Where is our economy headed? Let’s ask some people whose job it is to predict the future of the US economy. How about looking at three forecasts – one from the government economists, one from the university economists, and one from the business economists.
The Congressional Budget Office updated its economic forecast in July. The CBO is responsible for projecting federal revenues and costs for Congress, and the CBO needs a picture of the future of the economy to do this. If these people are wrong, it has consequences for national policy.
The research seminar on quantitative economics is facilitated by specialists from the University of Michigan. They released new forecasts in August. The RSQE has been forecasting for almost 70 years, and its professional reputation depends on its success.
The Philadelphia Federal Reserve asks business economists about their economic forecasts and publishes the averages. He interviewed 36 economists in August. If business economists aren’t right at least part of the time, they don’t get paid!
We have three respectable sources with recent predictions, all of them being urged to be right. Better yet, their forecasts are available on the Internet, free of charge. Search for CBO, RSQE, or “Philadelphia Fed Economic Forecasts” and you will find them.
Real GDP grew 6.6% in the second quarter, which is very fast, but the delta variant scares consumers and keeps workers at home. Will our recent rapid growth continue or will the COVID resurgence slow things down?
All three forecasts point to growth. The CBO says real GDP will grow 6.7% in 2021, RSQE says 5.8% and the business economists survey is 6.1% on average. Growth will also be rapid in 2022, they say, ranging from 4.1% to 5%. It won’t be until 2023 that growth rates will drop to 2%, as we did for most 20-year-olds.
We have grown rapidly, but we have not come back to where we want to be. The unemployment rate was still 5.2% in August, despite all the job offers. When will the unemployment rate drop below 4%, where it was before the pandemic brought down the economy?
Our forecasters disagree on this point. The CBO believes that will happen in 2022 when it says the unemployment rate will be 3.8%. Business economists say it won’t fall below 4% until 2023. The RSQE has an unemployment rate above 4% in 2023, and they don’t show a forecast for 2024. We can’t tell if their answer to the following – The 4% question is “later” or “never”.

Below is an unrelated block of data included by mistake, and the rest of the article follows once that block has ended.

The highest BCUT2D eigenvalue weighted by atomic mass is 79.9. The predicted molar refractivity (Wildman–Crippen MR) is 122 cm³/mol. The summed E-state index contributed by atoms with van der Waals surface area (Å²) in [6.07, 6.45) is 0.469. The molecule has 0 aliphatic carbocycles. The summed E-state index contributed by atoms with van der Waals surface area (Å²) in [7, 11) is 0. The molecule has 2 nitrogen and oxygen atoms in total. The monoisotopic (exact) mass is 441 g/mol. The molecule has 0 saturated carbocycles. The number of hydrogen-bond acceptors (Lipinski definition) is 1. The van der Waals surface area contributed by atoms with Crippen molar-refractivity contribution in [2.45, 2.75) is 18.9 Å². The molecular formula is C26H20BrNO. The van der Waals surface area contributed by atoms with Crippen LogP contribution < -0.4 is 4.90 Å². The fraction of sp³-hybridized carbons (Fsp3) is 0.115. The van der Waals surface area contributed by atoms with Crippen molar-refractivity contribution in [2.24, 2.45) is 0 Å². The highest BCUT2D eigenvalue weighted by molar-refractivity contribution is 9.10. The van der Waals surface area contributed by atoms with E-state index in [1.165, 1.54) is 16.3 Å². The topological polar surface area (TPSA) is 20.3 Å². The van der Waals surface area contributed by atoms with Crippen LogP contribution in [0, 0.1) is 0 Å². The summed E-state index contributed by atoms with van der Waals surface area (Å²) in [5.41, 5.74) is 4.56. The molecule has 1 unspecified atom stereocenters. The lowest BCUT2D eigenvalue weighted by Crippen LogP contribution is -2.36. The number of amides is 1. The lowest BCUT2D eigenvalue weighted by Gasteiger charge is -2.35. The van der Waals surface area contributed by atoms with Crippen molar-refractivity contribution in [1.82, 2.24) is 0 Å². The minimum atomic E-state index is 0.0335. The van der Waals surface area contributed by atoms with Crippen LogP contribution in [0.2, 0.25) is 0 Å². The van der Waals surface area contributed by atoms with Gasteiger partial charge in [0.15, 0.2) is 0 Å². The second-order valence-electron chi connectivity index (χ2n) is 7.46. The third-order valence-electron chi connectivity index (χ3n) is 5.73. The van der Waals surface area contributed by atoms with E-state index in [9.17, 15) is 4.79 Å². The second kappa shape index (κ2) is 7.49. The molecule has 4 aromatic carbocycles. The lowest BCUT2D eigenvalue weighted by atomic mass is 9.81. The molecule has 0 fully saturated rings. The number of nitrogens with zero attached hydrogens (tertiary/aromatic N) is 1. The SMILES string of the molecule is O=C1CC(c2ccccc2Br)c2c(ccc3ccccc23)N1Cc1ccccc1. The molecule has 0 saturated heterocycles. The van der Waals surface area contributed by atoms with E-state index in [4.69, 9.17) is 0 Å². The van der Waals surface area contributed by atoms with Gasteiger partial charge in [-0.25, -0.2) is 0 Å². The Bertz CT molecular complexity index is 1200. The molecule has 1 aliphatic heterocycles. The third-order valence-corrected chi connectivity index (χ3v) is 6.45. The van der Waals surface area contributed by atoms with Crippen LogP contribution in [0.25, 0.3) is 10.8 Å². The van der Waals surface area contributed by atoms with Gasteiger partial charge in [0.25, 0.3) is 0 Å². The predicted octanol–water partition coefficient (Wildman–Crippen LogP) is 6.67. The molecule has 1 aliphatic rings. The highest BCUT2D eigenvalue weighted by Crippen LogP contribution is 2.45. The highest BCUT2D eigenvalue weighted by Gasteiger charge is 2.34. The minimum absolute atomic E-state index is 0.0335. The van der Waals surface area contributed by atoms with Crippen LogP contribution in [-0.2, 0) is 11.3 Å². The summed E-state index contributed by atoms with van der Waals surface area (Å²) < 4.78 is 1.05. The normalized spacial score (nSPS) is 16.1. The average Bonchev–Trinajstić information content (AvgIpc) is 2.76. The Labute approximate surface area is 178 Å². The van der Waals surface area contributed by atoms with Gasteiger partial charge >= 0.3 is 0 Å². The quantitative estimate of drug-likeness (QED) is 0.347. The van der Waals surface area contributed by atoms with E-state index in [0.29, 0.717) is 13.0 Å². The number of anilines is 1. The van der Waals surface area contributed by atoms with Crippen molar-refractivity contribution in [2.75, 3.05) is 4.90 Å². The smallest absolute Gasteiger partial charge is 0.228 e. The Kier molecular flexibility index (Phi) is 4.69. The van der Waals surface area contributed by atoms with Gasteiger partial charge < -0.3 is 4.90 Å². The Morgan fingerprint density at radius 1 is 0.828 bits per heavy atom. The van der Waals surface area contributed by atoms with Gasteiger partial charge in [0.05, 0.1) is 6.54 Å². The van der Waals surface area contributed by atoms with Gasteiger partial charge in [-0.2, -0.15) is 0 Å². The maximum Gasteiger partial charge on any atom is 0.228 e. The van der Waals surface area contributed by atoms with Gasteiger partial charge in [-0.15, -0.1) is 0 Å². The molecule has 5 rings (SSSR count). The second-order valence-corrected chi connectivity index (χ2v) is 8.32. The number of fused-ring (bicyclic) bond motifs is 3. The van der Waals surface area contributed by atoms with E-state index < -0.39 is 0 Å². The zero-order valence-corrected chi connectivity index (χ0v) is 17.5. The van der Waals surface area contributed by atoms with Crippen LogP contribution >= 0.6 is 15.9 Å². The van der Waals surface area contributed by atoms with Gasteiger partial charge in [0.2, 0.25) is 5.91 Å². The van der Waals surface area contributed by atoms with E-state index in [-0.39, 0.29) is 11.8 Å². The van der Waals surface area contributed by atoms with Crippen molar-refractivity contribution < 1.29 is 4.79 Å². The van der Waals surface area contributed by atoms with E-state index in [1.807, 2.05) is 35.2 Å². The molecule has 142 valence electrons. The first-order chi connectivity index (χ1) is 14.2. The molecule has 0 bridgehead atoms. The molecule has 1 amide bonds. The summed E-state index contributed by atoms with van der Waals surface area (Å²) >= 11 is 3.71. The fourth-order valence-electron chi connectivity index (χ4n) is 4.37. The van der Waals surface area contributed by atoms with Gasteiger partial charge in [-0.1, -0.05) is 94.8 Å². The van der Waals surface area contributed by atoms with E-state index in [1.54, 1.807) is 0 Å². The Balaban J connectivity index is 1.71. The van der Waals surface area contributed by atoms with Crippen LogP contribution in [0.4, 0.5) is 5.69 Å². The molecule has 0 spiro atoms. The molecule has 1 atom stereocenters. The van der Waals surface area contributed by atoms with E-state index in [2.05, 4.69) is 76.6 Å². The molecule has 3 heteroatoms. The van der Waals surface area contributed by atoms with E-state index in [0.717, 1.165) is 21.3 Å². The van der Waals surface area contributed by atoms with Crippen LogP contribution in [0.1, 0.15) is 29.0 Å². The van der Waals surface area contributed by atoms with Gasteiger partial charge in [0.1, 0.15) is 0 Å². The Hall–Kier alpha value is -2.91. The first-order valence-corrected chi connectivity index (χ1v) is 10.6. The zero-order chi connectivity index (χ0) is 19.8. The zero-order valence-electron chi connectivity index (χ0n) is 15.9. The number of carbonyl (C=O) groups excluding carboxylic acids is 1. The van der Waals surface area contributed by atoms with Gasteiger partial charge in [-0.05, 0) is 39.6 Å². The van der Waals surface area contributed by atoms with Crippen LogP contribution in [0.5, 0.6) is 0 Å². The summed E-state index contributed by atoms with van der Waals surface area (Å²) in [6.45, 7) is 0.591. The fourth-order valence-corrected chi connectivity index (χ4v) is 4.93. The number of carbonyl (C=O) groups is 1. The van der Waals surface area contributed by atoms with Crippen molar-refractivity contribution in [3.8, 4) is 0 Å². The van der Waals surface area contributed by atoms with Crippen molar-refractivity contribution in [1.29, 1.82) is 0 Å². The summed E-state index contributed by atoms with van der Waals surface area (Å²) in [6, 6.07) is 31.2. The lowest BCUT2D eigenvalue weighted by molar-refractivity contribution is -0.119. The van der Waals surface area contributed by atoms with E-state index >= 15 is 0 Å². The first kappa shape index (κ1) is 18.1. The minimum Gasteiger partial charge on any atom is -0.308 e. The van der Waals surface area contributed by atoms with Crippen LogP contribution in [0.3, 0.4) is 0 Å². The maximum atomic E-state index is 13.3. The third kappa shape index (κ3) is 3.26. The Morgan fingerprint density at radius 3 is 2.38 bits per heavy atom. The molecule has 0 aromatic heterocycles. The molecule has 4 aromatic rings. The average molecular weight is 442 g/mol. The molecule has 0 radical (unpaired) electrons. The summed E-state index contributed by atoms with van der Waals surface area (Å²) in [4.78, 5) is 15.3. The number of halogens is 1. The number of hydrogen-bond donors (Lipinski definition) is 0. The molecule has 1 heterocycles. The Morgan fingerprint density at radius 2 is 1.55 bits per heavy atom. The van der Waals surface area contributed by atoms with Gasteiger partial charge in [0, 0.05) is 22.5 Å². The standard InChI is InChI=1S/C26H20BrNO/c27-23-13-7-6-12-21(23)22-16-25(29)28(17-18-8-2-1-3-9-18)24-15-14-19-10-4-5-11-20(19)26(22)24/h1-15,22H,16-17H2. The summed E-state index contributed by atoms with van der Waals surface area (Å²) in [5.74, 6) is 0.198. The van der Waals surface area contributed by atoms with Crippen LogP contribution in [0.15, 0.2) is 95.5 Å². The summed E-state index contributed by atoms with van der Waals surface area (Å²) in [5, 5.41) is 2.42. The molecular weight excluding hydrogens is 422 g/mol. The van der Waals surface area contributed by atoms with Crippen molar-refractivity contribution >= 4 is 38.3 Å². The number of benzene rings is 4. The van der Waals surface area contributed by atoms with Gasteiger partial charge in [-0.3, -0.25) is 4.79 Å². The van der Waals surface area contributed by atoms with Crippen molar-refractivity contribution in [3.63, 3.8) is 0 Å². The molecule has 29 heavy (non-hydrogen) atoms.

The 12-month inflation rate was 5.2% in August, higher than it has been for decades. Will the current high inflation be temporary, or is it the start of another Big Inflation, like in the 1970s?
The forecasts all agree that high inflation is temporary. They all have inflation rates in 2022 in the low to mid range of 2%, similar to inflation in the last expansion.
The Federal Reserve is stimulating the economy with the lowest possible key interest rate. With rapid growth, falling unemployment and high inflation, the Fed is feeling some pressure to raise interest rates as soon as possible. When will the Federal Reserve raise interest rates?
We can tell from the forecast for the three-month Treasury bill interest rate, which is moving at the same pace as the Fed’s key rate. All three have it at a tenth of 1% in 2022. That means no Fed action next year. In 2023, however, RSQE and business economists see an increase in the short-term interest rate to half a 1%. That would mean a few quarter point rate hikes from the Fed. The CBO puts the rate at two tenths, which would mean just one hike by the end of 2023. Of course, the Fed may have other ideas.
Forecasts agree that we will see rapid growth this year and next, with the unemployment rate falling. They disagree on how long it will take to bring the unemployment rate back to 2019 levels. Inflation will come down by the middle of next year and the Fed will not act to raise rates. interest before 2023.
Maybe the forecast will be correct. Maybe they will be wrong. Either way, governments, businesses, and ordinary people will make important decisions based on these predictions.
Contact Larry Deboer, professor of agricultural economics at purdue university at [email protected]